The relationship between humanity and nature is the overarching theme of “The Age of Nature,” a new PBS documentary series airing over the month of October. In it, the producers seek to answer questions about what the modern issues affecting nature are and what humans are doing about them.
Throughout this month as “The Age of Nature” airs, Great Lakes Now will bring audiences stories, videos and watch parties to better understand how issues covered in “The Age of Nature” relate specifically to the Great Lakes region.
In its three one-hour segments, “The Age of Nature” takes viewers on a trip around the globe. Here’s a preview of some of the sites, the researchers and advocates, and their work, and what we learn about nature, humanity’s impact on it, as well as how resilient, forgiving and inspiring some of the settings and projects can be.
Episode 1 Awakening – Aired Oct. 14, 2020
The documentary opens in Bikini Atoll, where nuclear testing was conducted in the 1940s and 1950s.
“Over the 12 years of nuclear testing, the marine life and the islands at Bikini Atoll were just systematically decimated. It was just total annihilation,” said Zoe Richards, coral taxonomist with Curtin University, who was on the first team to do a marine survey on the reefs there since the nuclear damage.
But what Richards and the team observed was a healthy reef ecosystem, flourishing with life.
“Even the wrecks of ships deliberately sunk in the blast were covered in coral,” the narration adds.
Great Lakes shipwrecks also host ecosystems. Great Lakes Now’s Kathy Johnson recently wrote about a few of the system’s 6,000 shipwrecks and what fish and other life flourishes at different sites and depths:
WATCH: “The Age of Nature” producer Pete Lown tell Great Lakes Now Host Ward Detwiler about the “New Life in Submerged Wrecks”
In its Bikini Atoll segment, historical footage of the U.S. military’s nuclear testing show dramatic mushroom clouds and explosions that resulted in massive contamination of that area. In the Great Lakes, more recent military activity has led, in part, to the region’s PFAS crisis.
In Oscoda, Michigan, the community is one of many in the area dealing with PFAS contamination as a result of nearby military bases. While PFAS contamination doesn’t have the same visceral visual damage as a nuclear blast, the impact of those years of contamination has left an undeniable impact on those communities nonetheless.
WATCH: Great Lakes Now’s Emmy-winning documentary “The Forever Chemicals”
CHECK OUT: Great Lakes Now’s ongoing PFAS coverage.
Traveling to Latin America, “The Age of Nature” then transitions to an exploration of the Panama Canal and its history and economic impact.
For those in the Great Lakes, the scenes of large freighters passing through massive locks undoubtedly bring to mind the Soo Locks, built to help ships bypass the rapids on the St. Marys River and ease transport between Lake Superior and Lake Huron.
The scale is slightly different. The Panama Canal uses 50 million gallons of water per ship going through to the Soo Locks’ 22 million gallons.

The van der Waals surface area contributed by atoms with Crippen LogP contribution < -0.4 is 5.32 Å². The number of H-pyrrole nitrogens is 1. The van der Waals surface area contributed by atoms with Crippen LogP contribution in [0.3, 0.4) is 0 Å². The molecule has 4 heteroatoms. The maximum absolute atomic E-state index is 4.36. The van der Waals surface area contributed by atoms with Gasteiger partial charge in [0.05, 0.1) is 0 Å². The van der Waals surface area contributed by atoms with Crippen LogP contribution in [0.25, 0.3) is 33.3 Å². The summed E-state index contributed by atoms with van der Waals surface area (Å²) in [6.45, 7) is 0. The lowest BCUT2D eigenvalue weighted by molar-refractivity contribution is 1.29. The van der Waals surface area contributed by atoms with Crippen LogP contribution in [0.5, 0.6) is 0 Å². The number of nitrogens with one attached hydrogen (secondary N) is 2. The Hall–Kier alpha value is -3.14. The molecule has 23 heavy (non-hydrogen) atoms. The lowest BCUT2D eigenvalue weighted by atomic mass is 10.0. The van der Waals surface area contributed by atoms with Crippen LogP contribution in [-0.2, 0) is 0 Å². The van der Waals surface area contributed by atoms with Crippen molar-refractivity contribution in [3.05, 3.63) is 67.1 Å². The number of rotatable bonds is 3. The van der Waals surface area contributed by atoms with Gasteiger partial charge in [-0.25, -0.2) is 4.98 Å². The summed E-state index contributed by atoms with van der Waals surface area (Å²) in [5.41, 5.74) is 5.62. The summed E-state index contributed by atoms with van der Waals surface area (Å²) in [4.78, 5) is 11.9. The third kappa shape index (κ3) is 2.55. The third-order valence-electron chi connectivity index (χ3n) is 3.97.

But the impact is still significant for both shipping channels: The Panama Canal sees a million containers a week carried along it, while the Soo Locks sees 90% of the United States’ iron ore pass through it.
WATCH: Great Lakes Now’s segment “Locking Up”.
Fishing and Overfishing
Crossing the Atlantic, “The Age of Nature” then takes viewers to Norway’s Lofoten Islands, where overfishing for Arctic cod in the mid-1900s resulted in a sharp decline in fish populations and many lost jobs.
At the same time the Lofoten Islands industry peaked, commercial fishing was also booming in the Great Lakes and hitting fish populations hard. Regulations and monitoring turned the situation around in both the Great Lakes and the Lofoten Islands.
WATCH: The Great Lakes Now segment “Net Income” about one of the few remaining commercial fishing companies.
Agricultural Collapse and Revitalization
In another hopeful story, “The Age of Nature” travels to the Loess Plateau in China and reports on how the area recovered from devastating erosion and ecological collapse.
While the Great Lakes region doesn’t have a project the size or scale of the Loess Plateau, there are plenty of impactful projects to restore habitat and natural wetlands.
In Milwaukee, several projects aimed at stormwater management, wetlands restoration and river improvements are seeing successes.
WATCH: “Kinnickinnic River Restoration,” a project on Milwaukee’s south side.
In Ohio, Gov. Mike DeWine has called for a “$1 billion investment in clean water during the next decade with a major component of that investment going to restoring and creating wetlands,” wrote Great Lakes Now contributor James Proffitt.
Large-scale farms and their impacts on Lake Erie’s harmful algal blooms are also getting more attention. The Chicago-based Environmental Law & Policy Center is suing to force the Ohio Environmental Protection Agency to create a maximum daily load for runoff and to set an enforceable schedule for nutrients reductions.
WATCH: Feeding the Blooms